So basically to start off, what have you been up to these days? Well, I do a number of things; I have a sex advice column for a newspaper, which is thinly disguised as a “sex advice column,” when really it’s just a comedy piece. I do that for the Windsor Independent. I do about three different live shows on the College/University circuit. Sex Toy Bingo being one, another is sort of what we call “Edutainment” with Sean Evans from the Bachelorette, which is a sexual awareness lecture that we try to keep funny and entertaining with lots of prizes. And, I do the music thing, which I guess is why you are calling. As well as a couple of other things that escape my mind. Oh, and Kenny vs. Spenny live, of course.
So, it seems like your pretty busy. What’s it like to know that you are able to do all these things because of something you had done in the past with the show? I’m happy, I’m grateful to be busy and yeah it’s all good. It certainly helps. I mean the exposure you get from TV, I mean, we were on for seven years basically; it really helps to bring people to the events who might normally not come if they didn’t know who I was. So, I’m extremely grateful for that. I went through hell, in a sense, doing that series, that I feel tremendously happy that it’s over. At the end of the day, it gets your foot in the door. You still have to perform, but it gives me a leg up over other people who might be as talented, or even more talented, just to have that exposure.
Like you said, that show took you to hell and back. What were your favourite moments from being on the show? Really, very few. Obviously winning at competitions and getting to humiliate Kenny was fun. But by-and-large the show was a very sadistic show, and I was the focus of a lot of the sadism. So, it wasn’t a lot of fun to do, but the work stands on its own as a pretty ridiculous reality/comedy; I’m very proud of that. It’s paid dividends in different ways. Creativly, I think it’s a pretty amazing show and I am happy I did it.
After the show finished you did Single White Spenny and X-Rated. What were those experiences like? Well, Single White Spenny was a complicated situation where I was initially the show runner and they took the show away from me when Shaw bought out CanWest. Then it turned into a scripted show and they hired a show writer from LA. So it was a mixed bag of good and bad things. It was a great experience; I never thought I’d be doing scripted comedy but there I was doing it.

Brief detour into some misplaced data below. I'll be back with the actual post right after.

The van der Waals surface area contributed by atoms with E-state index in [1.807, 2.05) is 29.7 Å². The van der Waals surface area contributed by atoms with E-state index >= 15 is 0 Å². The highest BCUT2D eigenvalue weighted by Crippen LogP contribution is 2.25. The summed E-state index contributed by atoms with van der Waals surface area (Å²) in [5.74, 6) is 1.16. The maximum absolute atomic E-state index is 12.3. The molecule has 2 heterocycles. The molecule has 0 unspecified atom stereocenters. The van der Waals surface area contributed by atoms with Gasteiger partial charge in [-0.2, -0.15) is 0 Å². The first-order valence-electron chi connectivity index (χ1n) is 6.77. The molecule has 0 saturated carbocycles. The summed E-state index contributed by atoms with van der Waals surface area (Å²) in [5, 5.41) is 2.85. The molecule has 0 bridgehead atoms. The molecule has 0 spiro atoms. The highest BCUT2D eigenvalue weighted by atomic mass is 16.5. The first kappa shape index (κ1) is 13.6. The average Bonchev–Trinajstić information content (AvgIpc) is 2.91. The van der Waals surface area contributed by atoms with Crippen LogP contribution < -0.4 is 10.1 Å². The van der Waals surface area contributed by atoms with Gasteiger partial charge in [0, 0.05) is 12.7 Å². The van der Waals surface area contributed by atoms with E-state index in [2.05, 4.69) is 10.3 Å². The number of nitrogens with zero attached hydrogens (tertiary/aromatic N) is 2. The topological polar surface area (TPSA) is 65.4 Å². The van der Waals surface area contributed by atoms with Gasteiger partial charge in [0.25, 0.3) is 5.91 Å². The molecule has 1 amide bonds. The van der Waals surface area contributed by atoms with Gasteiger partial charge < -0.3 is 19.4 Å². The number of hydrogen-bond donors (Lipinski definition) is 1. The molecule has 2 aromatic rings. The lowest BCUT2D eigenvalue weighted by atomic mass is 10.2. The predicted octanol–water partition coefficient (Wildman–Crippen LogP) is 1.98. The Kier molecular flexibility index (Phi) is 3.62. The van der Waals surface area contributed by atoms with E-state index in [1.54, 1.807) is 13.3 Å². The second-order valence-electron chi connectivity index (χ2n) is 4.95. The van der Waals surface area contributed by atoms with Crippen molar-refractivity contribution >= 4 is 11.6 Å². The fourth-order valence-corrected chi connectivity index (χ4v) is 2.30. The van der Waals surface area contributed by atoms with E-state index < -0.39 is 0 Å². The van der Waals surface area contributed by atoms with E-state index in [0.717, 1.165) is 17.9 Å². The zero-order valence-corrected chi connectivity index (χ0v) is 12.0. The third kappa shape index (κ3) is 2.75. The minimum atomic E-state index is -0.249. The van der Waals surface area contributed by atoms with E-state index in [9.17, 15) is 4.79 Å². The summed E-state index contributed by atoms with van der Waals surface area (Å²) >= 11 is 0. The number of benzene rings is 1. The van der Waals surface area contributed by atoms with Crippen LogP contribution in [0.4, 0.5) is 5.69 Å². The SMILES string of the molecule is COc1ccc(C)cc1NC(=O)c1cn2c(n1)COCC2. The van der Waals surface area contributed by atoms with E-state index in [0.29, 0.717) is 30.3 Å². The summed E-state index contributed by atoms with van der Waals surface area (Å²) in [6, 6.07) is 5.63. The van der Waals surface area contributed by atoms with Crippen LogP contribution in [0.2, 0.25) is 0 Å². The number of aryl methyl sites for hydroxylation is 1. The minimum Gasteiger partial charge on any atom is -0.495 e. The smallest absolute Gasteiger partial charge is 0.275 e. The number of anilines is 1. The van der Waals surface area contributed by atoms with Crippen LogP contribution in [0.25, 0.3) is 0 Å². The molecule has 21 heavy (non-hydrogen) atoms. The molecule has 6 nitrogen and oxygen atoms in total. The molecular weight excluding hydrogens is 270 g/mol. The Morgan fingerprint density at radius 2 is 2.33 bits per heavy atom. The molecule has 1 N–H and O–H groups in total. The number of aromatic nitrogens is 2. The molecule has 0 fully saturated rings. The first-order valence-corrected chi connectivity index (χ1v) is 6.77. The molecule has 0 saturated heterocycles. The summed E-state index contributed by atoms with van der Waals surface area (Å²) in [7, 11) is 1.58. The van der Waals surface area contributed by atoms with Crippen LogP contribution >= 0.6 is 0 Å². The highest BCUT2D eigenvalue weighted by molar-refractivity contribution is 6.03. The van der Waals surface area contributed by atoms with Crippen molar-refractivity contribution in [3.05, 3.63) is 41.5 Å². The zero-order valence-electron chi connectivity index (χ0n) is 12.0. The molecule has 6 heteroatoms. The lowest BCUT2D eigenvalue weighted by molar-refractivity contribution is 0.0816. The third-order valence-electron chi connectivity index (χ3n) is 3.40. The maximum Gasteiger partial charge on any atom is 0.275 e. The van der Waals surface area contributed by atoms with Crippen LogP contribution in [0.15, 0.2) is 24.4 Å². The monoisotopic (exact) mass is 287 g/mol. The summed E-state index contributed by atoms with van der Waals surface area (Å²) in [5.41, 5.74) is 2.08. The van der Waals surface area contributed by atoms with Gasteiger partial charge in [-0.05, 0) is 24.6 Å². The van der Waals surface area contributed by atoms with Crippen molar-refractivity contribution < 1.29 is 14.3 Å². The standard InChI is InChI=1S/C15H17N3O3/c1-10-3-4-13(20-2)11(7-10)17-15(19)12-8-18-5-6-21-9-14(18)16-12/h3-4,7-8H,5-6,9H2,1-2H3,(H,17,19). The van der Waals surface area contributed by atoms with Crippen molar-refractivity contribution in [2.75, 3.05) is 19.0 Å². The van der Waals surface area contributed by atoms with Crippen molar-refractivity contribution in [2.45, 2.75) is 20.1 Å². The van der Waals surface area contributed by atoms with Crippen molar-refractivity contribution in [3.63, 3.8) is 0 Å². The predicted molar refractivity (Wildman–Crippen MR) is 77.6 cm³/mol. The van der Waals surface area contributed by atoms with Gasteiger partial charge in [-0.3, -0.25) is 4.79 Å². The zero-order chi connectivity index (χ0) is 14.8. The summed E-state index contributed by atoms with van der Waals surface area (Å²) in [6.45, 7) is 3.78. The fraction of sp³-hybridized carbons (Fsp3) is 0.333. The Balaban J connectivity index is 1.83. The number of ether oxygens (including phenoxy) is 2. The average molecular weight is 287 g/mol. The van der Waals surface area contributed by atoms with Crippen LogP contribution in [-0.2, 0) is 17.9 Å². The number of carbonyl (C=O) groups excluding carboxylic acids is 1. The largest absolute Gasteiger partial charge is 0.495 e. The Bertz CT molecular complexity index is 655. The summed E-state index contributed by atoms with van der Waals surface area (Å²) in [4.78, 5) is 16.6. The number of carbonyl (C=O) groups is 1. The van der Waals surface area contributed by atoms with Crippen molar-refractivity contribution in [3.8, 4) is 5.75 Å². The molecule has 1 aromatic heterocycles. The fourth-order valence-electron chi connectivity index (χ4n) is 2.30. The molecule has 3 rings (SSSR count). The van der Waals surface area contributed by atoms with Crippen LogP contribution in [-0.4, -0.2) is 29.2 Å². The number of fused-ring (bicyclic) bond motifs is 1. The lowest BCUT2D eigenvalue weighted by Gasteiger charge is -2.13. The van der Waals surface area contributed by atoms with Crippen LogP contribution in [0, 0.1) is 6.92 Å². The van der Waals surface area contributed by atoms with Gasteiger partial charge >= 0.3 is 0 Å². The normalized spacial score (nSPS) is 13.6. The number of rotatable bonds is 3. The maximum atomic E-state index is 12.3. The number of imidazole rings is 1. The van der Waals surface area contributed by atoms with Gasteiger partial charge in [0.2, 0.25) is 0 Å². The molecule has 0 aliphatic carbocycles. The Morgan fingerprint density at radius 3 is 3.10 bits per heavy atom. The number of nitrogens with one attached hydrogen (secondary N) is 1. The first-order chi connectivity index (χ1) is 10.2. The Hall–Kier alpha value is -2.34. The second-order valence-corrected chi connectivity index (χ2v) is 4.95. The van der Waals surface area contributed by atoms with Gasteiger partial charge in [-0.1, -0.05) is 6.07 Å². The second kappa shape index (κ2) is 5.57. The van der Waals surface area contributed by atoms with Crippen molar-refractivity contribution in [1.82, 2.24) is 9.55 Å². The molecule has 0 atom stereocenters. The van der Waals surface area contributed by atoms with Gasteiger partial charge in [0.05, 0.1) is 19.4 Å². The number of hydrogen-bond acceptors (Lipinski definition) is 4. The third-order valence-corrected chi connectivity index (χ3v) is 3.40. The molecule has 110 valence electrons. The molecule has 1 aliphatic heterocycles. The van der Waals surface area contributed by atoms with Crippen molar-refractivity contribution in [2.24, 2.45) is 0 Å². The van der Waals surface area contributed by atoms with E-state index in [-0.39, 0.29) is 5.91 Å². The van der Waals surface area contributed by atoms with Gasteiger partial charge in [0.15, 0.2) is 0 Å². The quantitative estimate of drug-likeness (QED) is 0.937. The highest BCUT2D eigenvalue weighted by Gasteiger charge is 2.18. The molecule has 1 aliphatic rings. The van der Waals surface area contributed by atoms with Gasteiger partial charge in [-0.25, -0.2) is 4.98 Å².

X-Rated has ostensibly been buried. It was a documentary series; some of my best work, it’s incredible because of the premise of it. It was a documentary series and the network was afraid of losing their CRTC license, so they basically buried it. I have the original and the rights go back to me, so I don’t know how anyone is ever going to see it, but it is amazing.
Was that your jumping ground into what you do now with the sex column and the talks? No, no. X-rated was a documentary series about a guy trying to break a sexual world record for real and it involved escorts, prostitute, and crazy people, all that kind of stuff. The whole premise was such a funny idea. That’s why you will have trouble seeing it anywhere. But it’s amazing, I love it. I used to show pieces of it at some of my bingo shows during the intermission, but I stopped doing that. It’s amazing, trust me; no one will ever see it, but it’s amazing. That’s just show biz.
I was scrolling through your Facebook feed. It seems like, as a celebrity, you have that mixed bag of people that love you and people that hate you. How do you deal with that? Well, I have had some haters but most of them are just channelling Kenny, but, when I actually reach out to them, they are actually fans of the show and love me. Some people actually hate me but that comes with the territory with doing what I do. It’s been going on for years.
So, that being said what are some of the weirdest experiences you have had with fans? It’s mostly very positive. I’m in a very funny position in that project because I am the victim; I’m kind of the good guy. In the old days in wrestling, for example, the “good guy” was the hero. In today’s twisted world, the “good guy” is sort of the “lame guy,” so I get a certain amount of abuse. In the live shows I fight back and it’s rather entertaining. I don’t take any of it very seriously. In fact, I kind of like the role, but I think I have ever only had two truly negative experiences, which is amazing considering when you read the stuff that’s on my Facebook page, you would think there would be a lot more. But people are very nice and very cool.
We are moving into the end of the year, so what are you up to in 2017? You just never know, there’s always projects. I have a comic book coming out. We have and A-list artist, Tony Grey, who does Spider-man and Batman, he works for DC and Marvel and we are doing an underground comic with my manager and friend, Tony Lee, who’s the XXX hypnotist. It’s sort of a throwback to the old independent underground comic. I am pretty excited about it actually.
Spenny performs live at Taps on Queen on Dec. 17 [S]